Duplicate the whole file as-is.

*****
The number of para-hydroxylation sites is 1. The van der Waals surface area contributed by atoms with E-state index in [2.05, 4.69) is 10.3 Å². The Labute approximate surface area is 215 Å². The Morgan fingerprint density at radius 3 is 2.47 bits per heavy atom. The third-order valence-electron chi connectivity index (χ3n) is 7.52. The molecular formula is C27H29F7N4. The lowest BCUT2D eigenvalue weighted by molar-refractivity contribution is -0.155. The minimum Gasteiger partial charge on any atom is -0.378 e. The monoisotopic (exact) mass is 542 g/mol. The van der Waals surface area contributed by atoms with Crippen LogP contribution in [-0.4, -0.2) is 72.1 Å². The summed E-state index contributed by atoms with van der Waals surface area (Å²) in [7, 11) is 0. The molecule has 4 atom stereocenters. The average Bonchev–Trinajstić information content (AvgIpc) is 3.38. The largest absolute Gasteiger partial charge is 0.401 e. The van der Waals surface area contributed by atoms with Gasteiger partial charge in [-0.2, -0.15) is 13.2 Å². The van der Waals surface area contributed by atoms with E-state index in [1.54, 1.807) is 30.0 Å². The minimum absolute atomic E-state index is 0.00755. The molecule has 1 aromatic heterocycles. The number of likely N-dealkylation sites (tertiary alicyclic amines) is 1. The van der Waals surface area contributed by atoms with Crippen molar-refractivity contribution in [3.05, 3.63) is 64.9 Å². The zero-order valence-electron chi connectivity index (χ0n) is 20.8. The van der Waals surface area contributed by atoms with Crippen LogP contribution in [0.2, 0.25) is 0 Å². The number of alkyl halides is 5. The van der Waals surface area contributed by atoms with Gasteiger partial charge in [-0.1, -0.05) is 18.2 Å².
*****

The number of para-hydroxylation sites is 1. The van der Waals surface area contributed by atoms with E-state index in [2.05, 4.69) is 10.3 Å². The Labute approximate surface area is 215 Å². The Morgan fingerprint density at radius 3 is 2.47 bits per heavy atom. The third-order valence-electron chi connectivity index (χ3n) is 7.52. The molecular formula is C27H29F7N4. The lowest BCUT2D eigenvalue weighted by molar-refractivity contribution is -0.155. The minimum Gasteiger partial charge on any atom is -0.378 e. The monoisotopic (exact) mass is 542 g/mol. The van der Waals surface area contributed by atoms with Crippen LogP contribution in [-0.4, -0.2) is 72.1 Å². The summed E-state index contributed by atoms with van der Waals surface area (Å²) in [7, 11) is 0. The molecule has 4 atom stereocenters. The average Bonchev–Trinajstić information content (AvgIpc) is 3.38. The largest absolute Gasteiger partial charge is 0.401 e. The van der Waals surface area contributed by atoms with Gasteiger partial charge in [-0.2, -0.15) is 13.2 Å². The van der Waals surface area contributed by atoms with E-state index in [1.54, 1.807) is 30.0 Å². The minimum absolute atomic E-state index is 0.00755. The molecule has 1 aromatic heterocycles. The number of likely N-dealkylation sites (tertiary alicyclic amines) is 1. The van der Waals surface area contributed by atoms with Crippen molar-refractivity contribution in [3.05, 3.63) is 64.9 Å². The zero-order valence-electron chi connectivity index (χ0n) is 20.8. The van der Waals surface area contributed by atoms with Crippen LogP contribution in [0.2, 0.25) is 0 Å². The number of alkyl halides is 5. The van der Waals surface area contributed by atoms with Gasteiger partial charge in [-0.1, -0.05) is 18.2 Å².